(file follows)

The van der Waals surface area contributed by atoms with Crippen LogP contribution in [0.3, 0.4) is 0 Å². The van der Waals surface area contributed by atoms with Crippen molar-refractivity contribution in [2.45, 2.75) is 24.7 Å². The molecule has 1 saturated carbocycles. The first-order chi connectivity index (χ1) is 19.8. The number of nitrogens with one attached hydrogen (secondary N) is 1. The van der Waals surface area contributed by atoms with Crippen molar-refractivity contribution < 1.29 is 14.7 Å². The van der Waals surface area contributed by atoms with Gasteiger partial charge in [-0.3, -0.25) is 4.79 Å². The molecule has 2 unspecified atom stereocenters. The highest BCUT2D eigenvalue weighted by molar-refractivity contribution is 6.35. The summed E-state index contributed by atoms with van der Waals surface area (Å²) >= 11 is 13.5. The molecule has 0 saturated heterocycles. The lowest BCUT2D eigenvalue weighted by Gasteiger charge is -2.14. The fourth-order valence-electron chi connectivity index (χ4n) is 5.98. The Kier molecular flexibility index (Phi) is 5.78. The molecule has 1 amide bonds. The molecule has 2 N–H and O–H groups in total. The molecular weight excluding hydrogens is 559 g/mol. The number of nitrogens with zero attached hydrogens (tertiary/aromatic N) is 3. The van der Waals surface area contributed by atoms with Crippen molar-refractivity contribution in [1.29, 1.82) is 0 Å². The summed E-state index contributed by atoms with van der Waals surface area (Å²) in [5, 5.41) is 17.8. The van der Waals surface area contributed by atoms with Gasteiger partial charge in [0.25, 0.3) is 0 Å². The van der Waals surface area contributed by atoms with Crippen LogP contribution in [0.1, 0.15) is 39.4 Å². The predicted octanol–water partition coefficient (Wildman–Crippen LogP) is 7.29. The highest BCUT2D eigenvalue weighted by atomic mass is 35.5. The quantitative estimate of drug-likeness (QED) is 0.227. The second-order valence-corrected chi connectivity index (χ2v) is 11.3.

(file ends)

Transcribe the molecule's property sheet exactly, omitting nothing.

The van der Waals surface area contributed by atoms with Crippen LogP contribution in [0.3, 0.4) is 0 Å². The van der Waals surface area contributed by atoms with Crippen molar-refractivity contribution in [2.45, 2.75) is 24.7 Å². The molecule has 1 saturated carbocycles. The first-order chi connectivity index (χ1) is 19.8. The number of nitrogens with one attached hydrogen (secondary N) is 1. The van der Waals surface area contributed by atoms with Crippen molar-refractivity contribution < 1.29 is 14.7 Å². The van der Waals surface area contributed by atoms with Gasteiger partial charge in [-0.3, -0.25) is 4.79 Å². The molecule has 2 unspecified atom stereocenters. The highest BCUT2D eigenvalue weighted by molar-refractivity contribution is 6.35. The summed E-state index contributed by atoms with van der Waals surface area (Å²) >= 11 is 13.5. The molecule has 0 saturated heterocycles. The lowest BCUT2D eigenvalue weighted by Gasteiger charge is -2.14. The fourth-order valence-electron chi connectivity index (χ4n) is 5.98. The Kier molecular flexibility index (Phi) is 5.78. The molecule has 1 amide bonds. The molecule has 2 N–H and O–H groups in total. The molecular weight excluding hydrogens is 559 g/mol. The number of nitrogens with zero attached hydrogens (tertiary/aromatic N) is 3. The van der Waals surface area contributed by atoms with Crippen molar-refractivity contribution in [1.29, 1.82) is 0 Å². The summed E-state index contributed by atoms with van der Waals surface area (Å²) in [5, 5.41) is 17.8. The van der Waals surface area contributed by atoms with Gasteiger partial charge in [0.25, 0.3) is 0 Å². The van der Waals surface area contributed by atoms with Crippen LogP contribution in [0.1, 0.15) is 39.4 Å². The predicted octanol–water partition coefficient (Wildman–Crippen LogP) is 7.29. The highest BCUT2D eigenvalue weighted by atomic mass is 35.5. The quantitative estimate of drug-likeness (QED) is 0.227. The second-order valence-corrected chi connectivity index (χ2v) is 11.3.